Henderson football player finds success on the field even if he can’t hear the cheers of fans

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ARKADELPHIA, Ark. (KARK) — When Henderson State plays in Saturday’s “Battle of the Ravine,” it’ll be the loudest crowd some players have ever experienced. One Reddie however won’t hear it, but that’s what makes his story so impactful.

Shaq’ke Robinson is known as “Shaq” to his teammates. He’s an important rotational player, picking up 3.5 tackles for loss and 2.5 sacks as a redshirt sophomore nose guard. He’s also deaf.

“Communication has been the hardest part,” Robinson said. “I’m the only deaf person on the team, obviously.”

Robinson first played football at the Arkansas School for the Deaf in Little Rock. When the school didn’t have football his senior year, he transferred to Jacksonville. He went on to walk on at Henderson State.

“My interpreter is with me on the sideline,” Robinson said “The coach calls my name, then they tap on me and I run into the game. They have signs for different plays, so I know what to do.”

Scott Maxfield is Henderson State’s head coach, and he said he’s never met someone like Robinson in 38 years on the sideline.

“This is my first deaf player to coach,” Robinson said. “Pretty incredible guy.”

Maxfield said Robinson’s an even better student than he is a player.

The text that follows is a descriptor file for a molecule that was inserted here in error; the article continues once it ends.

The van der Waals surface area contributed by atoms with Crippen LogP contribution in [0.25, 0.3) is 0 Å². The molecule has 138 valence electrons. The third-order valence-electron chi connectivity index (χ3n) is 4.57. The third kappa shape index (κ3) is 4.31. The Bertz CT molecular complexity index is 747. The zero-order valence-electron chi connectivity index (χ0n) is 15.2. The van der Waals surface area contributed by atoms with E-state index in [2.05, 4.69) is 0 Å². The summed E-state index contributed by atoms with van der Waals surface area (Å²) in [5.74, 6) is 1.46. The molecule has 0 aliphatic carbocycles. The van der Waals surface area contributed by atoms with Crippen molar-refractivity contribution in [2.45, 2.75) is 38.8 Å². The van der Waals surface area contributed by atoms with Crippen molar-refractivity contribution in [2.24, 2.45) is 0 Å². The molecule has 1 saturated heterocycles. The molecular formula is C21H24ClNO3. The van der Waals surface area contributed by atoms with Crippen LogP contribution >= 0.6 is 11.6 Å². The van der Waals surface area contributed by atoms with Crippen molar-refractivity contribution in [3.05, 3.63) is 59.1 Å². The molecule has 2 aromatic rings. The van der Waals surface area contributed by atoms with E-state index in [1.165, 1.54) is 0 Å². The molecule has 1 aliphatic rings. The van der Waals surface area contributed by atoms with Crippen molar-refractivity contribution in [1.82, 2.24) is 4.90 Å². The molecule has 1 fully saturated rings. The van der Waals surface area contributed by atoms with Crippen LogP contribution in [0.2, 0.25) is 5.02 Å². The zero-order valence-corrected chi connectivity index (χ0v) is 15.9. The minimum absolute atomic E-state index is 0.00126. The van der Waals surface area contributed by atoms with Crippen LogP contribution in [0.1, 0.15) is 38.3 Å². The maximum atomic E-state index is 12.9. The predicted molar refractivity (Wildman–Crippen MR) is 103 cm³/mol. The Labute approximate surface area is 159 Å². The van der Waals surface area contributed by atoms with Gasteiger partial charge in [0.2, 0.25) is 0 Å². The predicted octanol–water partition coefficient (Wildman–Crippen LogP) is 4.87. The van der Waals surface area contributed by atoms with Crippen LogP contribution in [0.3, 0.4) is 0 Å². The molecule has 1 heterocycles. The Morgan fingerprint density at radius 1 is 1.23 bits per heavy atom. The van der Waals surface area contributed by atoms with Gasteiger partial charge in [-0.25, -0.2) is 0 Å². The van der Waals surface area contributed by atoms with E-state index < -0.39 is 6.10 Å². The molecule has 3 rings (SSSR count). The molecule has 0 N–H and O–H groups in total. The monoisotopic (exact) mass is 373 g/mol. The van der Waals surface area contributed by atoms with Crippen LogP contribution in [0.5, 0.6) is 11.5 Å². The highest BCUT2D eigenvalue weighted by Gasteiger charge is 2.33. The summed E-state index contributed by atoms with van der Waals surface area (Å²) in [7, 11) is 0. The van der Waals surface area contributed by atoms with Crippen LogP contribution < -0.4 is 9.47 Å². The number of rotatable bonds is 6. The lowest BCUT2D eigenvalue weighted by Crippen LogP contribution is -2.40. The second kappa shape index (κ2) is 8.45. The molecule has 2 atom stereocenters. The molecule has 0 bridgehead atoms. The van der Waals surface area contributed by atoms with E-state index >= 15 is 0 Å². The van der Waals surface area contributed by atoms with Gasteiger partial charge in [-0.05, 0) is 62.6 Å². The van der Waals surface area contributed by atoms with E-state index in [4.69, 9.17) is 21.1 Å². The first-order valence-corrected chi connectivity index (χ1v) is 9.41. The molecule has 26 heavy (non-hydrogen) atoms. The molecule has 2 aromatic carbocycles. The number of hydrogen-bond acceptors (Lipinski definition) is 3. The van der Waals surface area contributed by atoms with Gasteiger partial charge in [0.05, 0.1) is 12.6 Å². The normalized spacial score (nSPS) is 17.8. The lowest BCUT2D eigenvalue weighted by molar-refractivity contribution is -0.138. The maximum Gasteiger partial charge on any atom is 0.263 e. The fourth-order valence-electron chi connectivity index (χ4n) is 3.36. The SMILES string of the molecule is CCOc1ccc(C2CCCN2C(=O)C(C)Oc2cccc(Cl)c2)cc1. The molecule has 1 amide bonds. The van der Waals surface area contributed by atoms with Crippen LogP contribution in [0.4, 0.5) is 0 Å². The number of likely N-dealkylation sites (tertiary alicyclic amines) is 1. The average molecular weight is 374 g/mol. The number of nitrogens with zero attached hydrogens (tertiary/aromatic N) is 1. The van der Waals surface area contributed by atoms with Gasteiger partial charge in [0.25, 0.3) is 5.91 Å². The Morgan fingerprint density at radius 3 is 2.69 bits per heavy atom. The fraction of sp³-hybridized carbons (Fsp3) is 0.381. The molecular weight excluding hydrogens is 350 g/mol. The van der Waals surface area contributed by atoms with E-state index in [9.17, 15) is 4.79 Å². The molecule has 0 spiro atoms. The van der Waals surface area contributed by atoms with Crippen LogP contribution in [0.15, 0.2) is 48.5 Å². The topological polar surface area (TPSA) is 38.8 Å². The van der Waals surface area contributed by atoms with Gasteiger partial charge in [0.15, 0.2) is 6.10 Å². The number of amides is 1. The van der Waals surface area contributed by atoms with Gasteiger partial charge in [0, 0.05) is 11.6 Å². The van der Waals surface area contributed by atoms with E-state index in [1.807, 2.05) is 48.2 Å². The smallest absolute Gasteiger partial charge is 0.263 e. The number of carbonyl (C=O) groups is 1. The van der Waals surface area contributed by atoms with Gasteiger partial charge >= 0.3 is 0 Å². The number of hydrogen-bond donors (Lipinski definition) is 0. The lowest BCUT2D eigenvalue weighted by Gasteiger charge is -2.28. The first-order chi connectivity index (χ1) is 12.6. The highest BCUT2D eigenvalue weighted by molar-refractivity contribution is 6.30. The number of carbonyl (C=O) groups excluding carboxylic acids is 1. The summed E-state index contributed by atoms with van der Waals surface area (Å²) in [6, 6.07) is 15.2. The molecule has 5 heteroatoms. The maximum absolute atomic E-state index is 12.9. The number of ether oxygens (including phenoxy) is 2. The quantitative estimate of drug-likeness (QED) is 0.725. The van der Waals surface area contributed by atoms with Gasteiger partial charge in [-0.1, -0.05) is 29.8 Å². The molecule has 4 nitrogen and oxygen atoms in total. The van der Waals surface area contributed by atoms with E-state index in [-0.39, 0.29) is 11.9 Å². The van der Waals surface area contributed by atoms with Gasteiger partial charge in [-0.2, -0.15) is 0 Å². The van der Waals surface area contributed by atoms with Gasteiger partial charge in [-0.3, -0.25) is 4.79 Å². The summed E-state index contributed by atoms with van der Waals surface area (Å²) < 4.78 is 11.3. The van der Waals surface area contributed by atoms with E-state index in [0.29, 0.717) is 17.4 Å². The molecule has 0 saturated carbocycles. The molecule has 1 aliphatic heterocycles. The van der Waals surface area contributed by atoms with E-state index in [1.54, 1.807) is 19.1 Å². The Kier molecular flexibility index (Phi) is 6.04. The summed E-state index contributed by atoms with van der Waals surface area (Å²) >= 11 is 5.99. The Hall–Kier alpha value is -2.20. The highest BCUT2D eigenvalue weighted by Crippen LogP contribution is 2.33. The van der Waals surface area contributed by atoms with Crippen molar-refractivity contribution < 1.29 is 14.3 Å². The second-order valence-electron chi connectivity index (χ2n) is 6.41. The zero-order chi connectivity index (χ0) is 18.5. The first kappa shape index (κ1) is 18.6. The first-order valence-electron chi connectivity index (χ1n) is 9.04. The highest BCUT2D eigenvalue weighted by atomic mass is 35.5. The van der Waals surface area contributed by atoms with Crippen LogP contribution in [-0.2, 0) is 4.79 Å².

“He’s got a 3.8 GPA, doesn’t miss any of the signals on defense,” Maxfield said. “He’s just a model student, takes care of his business.”

Robinson is an inspiration to his teammates, and he ultimately wants to be someone deaf Arkansans can look to if they want to succeed in sports.

“He wants to go back and coach,” Maxfield said. “He wants to go back to the School of the Deaf in Little Rock and give back to others. That’s just the kind of person he is.”

That will come after Robinson plays two more seasons. He doesn’t know who will win Saturday’s “Battle of the Ravine,” a yearly showdown with Ouachita Baptist. 

“We’ll go over there and play, they’ll come over here and play,” Robinson said. “It’s been a great rivalry.”

Robinson’s message to young deaf Arkansans is simple: they have potential.

“Don’t see it as a negative thing,” Robinson said. “See it as a positive thing. They can do anything hearing people can do.”

The kickoff for Saturday’s game is at 1 p.m. at Ouachita Baptist’s stadium in Arkadelphia.

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